Jeff is a well-known speaker and expert in life insurance and financial planning. He has been featured and quoted in Nerdwallet, Bloomberg, Forbes, U.S. News & Money, USA Today, and other leading finance websites. He is a licensed life insurance agent and has helped over 3000 people secure life insurance. He is licensed in all 50 states & DC. Jeff has spoken at top insurance conferen...

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Benjamin Carr was a licensed insurance agent in Georgia and has two years' experience in life, health, property and casualty coverage. He has worked with State Farm and other risk management firms. He is also a strategic writer and editor with a background in branding, marketing, and quality assurance. He has been in military newsrooms — literally on the frontline of journalism.

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Reviewed by Benji Carr
Former Licensed Life Insurance Agent

UPDATED: Oct 12, 2020

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In an earlier post, we discussed how Hodgkin’s lymphoma could impact your life insurance premium.

What we did not cover is how non-Hodgkin’s lymphoma affects the way underwriter’s assess your risk. This is because underwriters treat non-Hodgkin’s lymphomas a bit differently.

Non-Hodgkin’s lymphomas are cancers that occur in the lymphoid tissues. Classifying these types of cancers is incredibly complex, which poses a bit of a problem when assessing an insurance applicant’s risk.

The good news is that we have the information necessary to help you navigate the search for the best life insurance for your personal situation. In this article, we will review the basics of non-Hodgkin’s lymphoma and what insurance underwriters will want to know about your condition.

Classifying Lymphoma

The first thing you should know about non-Hodgkin’s lymphoma is that, while the classifications and terminology surrounding this group of cancers are incredibly complex, the main key to assessing the seriousness of the cancer lies in staging.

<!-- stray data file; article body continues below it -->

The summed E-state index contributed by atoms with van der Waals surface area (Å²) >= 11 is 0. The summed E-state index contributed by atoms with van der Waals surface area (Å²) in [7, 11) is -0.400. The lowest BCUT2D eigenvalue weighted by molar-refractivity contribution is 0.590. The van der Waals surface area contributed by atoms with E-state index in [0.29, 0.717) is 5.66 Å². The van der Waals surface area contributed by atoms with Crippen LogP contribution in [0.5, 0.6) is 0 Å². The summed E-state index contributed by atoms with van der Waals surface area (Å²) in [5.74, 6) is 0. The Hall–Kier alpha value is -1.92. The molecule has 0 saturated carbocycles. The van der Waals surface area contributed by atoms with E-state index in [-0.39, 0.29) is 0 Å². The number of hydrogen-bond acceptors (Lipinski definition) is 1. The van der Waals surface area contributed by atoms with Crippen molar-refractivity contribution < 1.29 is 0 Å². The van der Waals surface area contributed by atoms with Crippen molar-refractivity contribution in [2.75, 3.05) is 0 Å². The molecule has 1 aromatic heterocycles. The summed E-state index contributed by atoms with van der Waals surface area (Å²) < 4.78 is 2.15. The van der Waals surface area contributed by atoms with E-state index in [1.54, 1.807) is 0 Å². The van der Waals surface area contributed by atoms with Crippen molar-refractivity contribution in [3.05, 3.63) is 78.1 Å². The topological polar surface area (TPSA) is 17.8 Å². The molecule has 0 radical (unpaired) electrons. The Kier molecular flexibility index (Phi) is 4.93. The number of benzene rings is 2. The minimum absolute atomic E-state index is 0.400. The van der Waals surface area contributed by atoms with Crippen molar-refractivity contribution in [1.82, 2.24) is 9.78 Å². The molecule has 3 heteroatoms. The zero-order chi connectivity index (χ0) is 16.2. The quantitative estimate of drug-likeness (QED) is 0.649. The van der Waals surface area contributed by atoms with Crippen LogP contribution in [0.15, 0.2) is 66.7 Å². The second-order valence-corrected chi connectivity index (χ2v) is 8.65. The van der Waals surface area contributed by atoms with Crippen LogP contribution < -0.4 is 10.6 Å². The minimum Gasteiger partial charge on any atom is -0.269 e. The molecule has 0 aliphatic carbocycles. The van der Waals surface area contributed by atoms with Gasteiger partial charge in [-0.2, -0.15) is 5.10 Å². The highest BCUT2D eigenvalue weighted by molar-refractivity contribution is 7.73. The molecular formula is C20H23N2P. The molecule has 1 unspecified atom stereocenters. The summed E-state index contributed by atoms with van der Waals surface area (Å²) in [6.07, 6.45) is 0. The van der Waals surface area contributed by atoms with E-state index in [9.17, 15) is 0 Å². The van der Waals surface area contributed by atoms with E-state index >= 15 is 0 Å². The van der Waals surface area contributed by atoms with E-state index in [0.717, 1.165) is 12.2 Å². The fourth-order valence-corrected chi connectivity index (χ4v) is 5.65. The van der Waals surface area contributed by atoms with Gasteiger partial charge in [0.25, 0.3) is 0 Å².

Staging refers to how much of the cancer is in the body and where it is located. Stages vary from Stage I, which is a localized cancer, to Stage IV, which refers to cancer that has spread. These stages are then further broken down into the sub-categories A, B, and E.

In terms of severity, the sub-classification A is the most preferable, as cancers in this category typically don’t exhibit systemic symptoms, such as fever and weight loss.

Anything in the “B” group refers to cancers that do have systemic symptoms, and the “E” group denotes cancers that have spread to areas adjacent to the lymph nodes.

Non-Hodgkin’s lymphomas typically belong to one of the following three grades:

  • Low: This grade includes small lymphocytic, follicular mixed small cleaved and large cell and follicular small cleaved cell cancers.
  • Intermediate grade lymphomas include follicular large cell cancers, diffused small cell cleaved cancers, diffuse mixed small and large cell cancers and diffuse, large cell, cleaved or noncleaved cell cancers.
  • High-grade lymphomas include large cell immunoblastic, lymphoblastic convoluted or non-convoluted cell cancers and small non-cleaved cell, non-Burkitt’s or Burkitt’s variation of the cancers.

If all of this seems confusing, that’s because – simply put – it is.

Lymphomas are an incredibly complex group of cancers, and each behaves in a specific way. This is why it is so difficult for underwriters to assess the risk of an applicant with lymphoma.